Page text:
Derived terms

    * contempt of court * court case * court fight * court jester * courtroom * hold court * in court * out-of-court

    Verb

    (en verb)
  • To seek to achieve or win.
  • He was courting big new accounts that previous salesman had not attempted.
  • * Prescott
  • They might almost seem to have courted the crown of martyrdom.
  • * De Quincey
  • Guilt and misery court privacy and solitude.
  • To risk (a consequence, usually negative).
  • He courted controversy with his frank speeches.
  • To try to win a commitment to marry from.
  • * Shakespeare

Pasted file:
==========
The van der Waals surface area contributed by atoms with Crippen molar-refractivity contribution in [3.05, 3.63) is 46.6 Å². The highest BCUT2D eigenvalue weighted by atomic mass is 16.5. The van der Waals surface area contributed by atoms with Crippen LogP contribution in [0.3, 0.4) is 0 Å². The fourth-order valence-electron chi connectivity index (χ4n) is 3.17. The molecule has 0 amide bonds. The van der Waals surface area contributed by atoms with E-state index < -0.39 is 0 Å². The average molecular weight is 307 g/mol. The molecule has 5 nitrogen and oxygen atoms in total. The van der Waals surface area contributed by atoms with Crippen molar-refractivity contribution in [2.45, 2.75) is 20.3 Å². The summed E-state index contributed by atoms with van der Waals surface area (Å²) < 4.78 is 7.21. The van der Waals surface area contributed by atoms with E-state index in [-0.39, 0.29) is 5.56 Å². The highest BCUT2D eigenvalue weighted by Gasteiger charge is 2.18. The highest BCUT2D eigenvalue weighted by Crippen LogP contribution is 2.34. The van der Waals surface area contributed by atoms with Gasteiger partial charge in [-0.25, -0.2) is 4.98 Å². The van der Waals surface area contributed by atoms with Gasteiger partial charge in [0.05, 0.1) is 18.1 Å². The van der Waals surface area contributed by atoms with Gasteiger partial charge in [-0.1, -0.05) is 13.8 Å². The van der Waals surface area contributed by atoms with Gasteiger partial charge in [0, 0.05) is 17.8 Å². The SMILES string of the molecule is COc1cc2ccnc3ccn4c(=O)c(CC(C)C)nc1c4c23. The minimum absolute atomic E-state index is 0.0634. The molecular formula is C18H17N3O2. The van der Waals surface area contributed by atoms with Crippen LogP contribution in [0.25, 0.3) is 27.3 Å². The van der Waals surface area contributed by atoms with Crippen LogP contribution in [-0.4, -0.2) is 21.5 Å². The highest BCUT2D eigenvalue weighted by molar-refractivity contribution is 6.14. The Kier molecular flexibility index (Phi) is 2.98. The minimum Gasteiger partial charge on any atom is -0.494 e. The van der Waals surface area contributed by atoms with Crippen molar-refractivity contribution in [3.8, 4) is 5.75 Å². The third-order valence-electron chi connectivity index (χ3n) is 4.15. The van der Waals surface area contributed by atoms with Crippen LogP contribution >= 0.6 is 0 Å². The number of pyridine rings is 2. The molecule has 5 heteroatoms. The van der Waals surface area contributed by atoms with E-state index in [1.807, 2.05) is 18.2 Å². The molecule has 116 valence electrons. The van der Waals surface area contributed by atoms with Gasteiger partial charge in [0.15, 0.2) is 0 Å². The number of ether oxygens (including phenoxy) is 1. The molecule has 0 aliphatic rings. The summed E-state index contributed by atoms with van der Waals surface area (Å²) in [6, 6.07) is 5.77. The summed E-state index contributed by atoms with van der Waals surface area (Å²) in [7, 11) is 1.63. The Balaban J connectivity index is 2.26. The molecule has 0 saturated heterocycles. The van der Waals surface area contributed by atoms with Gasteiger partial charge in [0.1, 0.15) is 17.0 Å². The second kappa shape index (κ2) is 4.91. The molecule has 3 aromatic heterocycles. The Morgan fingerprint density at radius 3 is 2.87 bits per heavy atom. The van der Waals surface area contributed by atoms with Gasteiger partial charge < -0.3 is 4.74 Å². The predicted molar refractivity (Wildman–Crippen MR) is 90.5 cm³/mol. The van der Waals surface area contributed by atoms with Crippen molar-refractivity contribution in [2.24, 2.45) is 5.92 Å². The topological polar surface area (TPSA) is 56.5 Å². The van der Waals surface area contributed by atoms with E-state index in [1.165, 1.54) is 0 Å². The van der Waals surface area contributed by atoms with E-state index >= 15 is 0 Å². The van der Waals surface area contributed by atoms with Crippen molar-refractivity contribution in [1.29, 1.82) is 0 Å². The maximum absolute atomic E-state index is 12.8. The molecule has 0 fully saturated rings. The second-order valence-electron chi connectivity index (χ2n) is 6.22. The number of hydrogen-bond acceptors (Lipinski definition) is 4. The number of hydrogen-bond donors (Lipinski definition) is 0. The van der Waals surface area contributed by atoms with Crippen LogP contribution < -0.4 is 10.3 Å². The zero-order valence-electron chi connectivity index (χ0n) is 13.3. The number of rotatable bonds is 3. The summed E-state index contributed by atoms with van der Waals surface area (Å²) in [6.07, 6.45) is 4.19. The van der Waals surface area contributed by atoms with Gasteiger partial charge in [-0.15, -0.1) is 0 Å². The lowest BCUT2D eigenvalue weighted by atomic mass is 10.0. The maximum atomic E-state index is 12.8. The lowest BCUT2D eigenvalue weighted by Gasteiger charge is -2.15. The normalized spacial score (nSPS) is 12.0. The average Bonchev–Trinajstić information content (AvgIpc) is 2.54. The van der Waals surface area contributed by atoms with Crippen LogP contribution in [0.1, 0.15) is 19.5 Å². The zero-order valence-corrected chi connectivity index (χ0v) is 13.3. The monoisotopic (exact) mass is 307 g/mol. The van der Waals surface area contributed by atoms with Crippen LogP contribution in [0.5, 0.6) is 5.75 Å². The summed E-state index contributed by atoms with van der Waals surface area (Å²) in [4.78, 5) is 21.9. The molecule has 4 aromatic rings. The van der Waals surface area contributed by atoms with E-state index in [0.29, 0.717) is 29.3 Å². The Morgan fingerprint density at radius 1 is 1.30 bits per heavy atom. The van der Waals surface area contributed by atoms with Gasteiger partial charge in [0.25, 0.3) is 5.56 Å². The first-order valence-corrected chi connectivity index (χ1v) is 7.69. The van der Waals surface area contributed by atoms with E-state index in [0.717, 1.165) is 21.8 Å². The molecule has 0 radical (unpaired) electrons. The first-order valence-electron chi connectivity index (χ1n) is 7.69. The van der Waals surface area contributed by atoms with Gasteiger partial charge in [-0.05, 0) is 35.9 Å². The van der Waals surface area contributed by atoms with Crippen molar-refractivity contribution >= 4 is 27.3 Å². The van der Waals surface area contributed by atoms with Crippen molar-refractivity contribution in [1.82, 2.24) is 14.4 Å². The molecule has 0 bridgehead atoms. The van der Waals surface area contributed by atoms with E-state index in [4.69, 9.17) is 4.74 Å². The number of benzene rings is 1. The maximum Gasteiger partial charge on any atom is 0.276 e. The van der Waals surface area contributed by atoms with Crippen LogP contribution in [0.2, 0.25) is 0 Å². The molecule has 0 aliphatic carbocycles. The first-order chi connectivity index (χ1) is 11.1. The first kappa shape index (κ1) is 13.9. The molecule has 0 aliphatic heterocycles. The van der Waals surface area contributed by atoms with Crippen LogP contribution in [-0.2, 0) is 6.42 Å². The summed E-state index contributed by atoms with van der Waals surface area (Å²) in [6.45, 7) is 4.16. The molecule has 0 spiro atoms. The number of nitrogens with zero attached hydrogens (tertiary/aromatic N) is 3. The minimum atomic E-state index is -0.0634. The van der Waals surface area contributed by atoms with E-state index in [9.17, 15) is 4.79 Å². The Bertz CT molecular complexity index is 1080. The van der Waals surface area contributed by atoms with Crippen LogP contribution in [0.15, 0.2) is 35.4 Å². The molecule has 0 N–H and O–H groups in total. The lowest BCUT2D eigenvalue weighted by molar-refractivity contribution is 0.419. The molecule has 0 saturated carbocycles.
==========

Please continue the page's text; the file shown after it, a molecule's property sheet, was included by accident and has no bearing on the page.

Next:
• If either of you both love Katharina / Leave shall you have to court her at your pleasure.
  • To engage in behavior leading to mating.
  • The bird was courting by making an elaborate dance.
  • To attempt to attract.
  • * Macaulay
  • By one person, hovever, Portland was still assiduously courted .
  • To attempt to gain alliance with.
  • To engage in activities intended to win someone's affections.
  • She's had a few beaus come courting .
  • To engage in courtship behavior.
  • In this season, you can see many animals courting .
  • To invite by attractions; to allure; to attract.
  • * Tennyson
  • A well-worn pathway courted us / To one green wicket in a privet hedge.